Making a nice steak dinner for two? Prepare three steaks instead, and use the third the next day. Slice it thin for a steak sandwich with fresh veggies, or add to arugula and sliced beets for a hearty salad. Even serve for breakfast in a quick and easy steak and eggs.

7. When you do get takeout, turn extras into an easy meal. You know how you always end up with extra rice when you get takeout because you order several things and the people who package it think you’re eating for three? Don’t let that rice go to waste. Make your own easy fried rice out of whatever veggies you have around. Sauté veggies (onions, carrots, broccoli, etc.) in a large pan; add cold rice; moisten with whatever soy/teriyaki sauce you like; turn down heat and crack an egg or two in the pan; mix thoroughly and top with chopped peanuts.

8. Snacks can be one of the biggest money-sucks. Instead of getting caught off-guard with the munchies at the grocery store, prepare for them by making easy dips like hummus and bean dips once a month or so and keeping them in the fridge. If kept in air-tight containers, they’ll last up to a month. If the hummus separates, just add a touch of oil and stir well. Pull them out for snack time, pack small portions for lunch, or bring them to a party.

hummus, bite, new york
9. Making pizza dough? Quadruple your recipe and freeze balls of dough individually. Instead of sticking with pizza, try cutting a ball of pizza dough in quarters and making individual calzones. Not only can everyone choose their own fillings, but you can cook one individually in your toaster oven. Bonus: they’re great for lunches on the go—wrap in foil, reheat, and you can eat one walking around during your lunch break.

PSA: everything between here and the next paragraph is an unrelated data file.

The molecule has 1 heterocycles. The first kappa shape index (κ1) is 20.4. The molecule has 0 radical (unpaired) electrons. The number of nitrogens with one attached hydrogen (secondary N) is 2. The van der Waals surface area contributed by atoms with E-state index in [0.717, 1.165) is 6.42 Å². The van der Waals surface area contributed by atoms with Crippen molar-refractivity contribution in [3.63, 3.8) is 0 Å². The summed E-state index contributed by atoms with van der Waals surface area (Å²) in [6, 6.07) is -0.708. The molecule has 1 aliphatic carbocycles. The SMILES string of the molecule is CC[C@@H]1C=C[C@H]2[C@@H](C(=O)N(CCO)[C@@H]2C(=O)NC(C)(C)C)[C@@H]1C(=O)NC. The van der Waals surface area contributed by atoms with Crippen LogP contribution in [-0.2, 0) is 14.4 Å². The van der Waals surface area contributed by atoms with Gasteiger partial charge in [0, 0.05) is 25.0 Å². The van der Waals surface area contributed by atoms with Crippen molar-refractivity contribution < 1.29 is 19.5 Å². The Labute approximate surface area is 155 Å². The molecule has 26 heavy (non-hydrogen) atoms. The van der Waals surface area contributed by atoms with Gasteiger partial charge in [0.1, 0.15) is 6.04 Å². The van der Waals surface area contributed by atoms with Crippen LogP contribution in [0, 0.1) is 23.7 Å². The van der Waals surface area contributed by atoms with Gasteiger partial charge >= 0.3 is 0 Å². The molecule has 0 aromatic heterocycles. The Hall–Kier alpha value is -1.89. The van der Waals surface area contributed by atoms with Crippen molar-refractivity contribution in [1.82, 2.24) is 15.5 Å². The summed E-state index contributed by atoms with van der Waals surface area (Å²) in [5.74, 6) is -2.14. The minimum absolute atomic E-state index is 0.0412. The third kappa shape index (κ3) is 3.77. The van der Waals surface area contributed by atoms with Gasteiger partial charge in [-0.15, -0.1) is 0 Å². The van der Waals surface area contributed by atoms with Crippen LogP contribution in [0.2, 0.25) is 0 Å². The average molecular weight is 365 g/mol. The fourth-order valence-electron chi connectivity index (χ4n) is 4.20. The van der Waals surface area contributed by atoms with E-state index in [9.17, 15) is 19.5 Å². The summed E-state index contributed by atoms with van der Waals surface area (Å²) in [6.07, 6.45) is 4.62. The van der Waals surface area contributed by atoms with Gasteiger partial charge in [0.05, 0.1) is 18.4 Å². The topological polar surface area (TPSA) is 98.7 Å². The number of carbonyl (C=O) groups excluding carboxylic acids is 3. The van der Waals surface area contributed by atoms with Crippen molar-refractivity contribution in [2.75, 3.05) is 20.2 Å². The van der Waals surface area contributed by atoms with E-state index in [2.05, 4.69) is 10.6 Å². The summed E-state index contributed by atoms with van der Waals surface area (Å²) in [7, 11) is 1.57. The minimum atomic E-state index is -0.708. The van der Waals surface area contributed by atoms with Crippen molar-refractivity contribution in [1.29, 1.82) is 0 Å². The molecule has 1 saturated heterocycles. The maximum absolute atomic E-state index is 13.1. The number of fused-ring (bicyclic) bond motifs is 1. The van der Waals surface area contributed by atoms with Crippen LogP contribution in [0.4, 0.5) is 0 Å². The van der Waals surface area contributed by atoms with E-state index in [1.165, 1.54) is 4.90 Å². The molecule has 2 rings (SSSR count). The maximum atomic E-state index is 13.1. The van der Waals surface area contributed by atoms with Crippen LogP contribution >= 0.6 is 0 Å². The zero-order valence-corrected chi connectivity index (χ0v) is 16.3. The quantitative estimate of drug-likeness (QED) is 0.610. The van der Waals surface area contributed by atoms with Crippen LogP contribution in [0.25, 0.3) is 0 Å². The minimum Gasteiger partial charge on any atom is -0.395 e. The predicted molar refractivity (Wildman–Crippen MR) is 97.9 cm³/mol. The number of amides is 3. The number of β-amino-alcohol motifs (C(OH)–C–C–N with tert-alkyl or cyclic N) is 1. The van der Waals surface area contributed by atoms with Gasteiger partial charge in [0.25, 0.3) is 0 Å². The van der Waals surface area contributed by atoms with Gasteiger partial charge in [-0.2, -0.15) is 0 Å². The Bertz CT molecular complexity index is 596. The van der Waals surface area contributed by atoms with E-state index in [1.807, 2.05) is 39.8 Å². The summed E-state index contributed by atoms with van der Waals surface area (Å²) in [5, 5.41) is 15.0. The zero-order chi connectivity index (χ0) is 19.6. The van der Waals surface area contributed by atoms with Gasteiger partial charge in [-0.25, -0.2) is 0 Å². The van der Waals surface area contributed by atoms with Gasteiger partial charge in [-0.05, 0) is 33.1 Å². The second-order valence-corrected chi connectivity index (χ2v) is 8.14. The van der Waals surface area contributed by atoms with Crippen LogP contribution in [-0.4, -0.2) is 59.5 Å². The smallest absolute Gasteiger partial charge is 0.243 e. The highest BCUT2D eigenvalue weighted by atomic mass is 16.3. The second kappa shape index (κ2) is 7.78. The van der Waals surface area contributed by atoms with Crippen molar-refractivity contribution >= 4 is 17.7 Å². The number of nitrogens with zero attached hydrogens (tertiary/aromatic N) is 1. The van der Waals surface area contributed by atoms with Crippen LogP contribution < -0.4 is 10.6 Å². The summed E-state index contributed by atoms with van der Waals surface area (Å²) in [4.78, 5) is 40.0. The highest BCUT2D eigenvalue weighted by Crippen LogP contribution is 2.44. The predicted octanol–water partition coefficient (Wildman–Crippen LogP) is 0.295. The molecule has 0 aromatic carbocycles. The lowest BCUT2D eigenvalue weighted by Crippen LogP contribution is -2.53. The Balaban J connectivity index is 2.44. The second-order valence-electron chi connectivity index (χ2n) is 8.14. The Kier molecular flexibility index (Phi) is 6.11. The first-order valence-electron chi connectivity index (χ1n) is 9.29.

10. You’ve bought all these great veggies at the grocery store and you have the best of intentions. One easy way to avoid watching them rot? Pre-prep them for use in recipes over the next week. Many vegetables are plenty-sturdy enough to hold up just fine. Bag of carrots? Slice for crudité (just add hummus or bean dip!) or salad. Using half an onion for dinner? Chop the other half and have it ready to toss into eggs the next morning, no prep needed. Beautiful head of broccoli? Cut into florets when you’re putting the groceries away and they’re ready for a quick steam during the week.

If you wind up with some veg that looks like it’s going south, don’t toss it—chop it small and throw it on a pizza or in a calzone (above); or sauté and add to tomato sauce for an easy Sunday night pasta. It’ll enrich the taste of your sauce and give you an extra serving of veggies. Bonus: reluctant veggie-eaters won’t even know it’s there.

FTC Disclosure: Good. Food. Stories. is an Amazon.com affiliate and receives a minuscule commission on all purchases made through Amazon links in our posts. If you'd like to support the site further, please use this link or click the Amazon links in the sidebar to make your purchases.

Previous post:

Next post: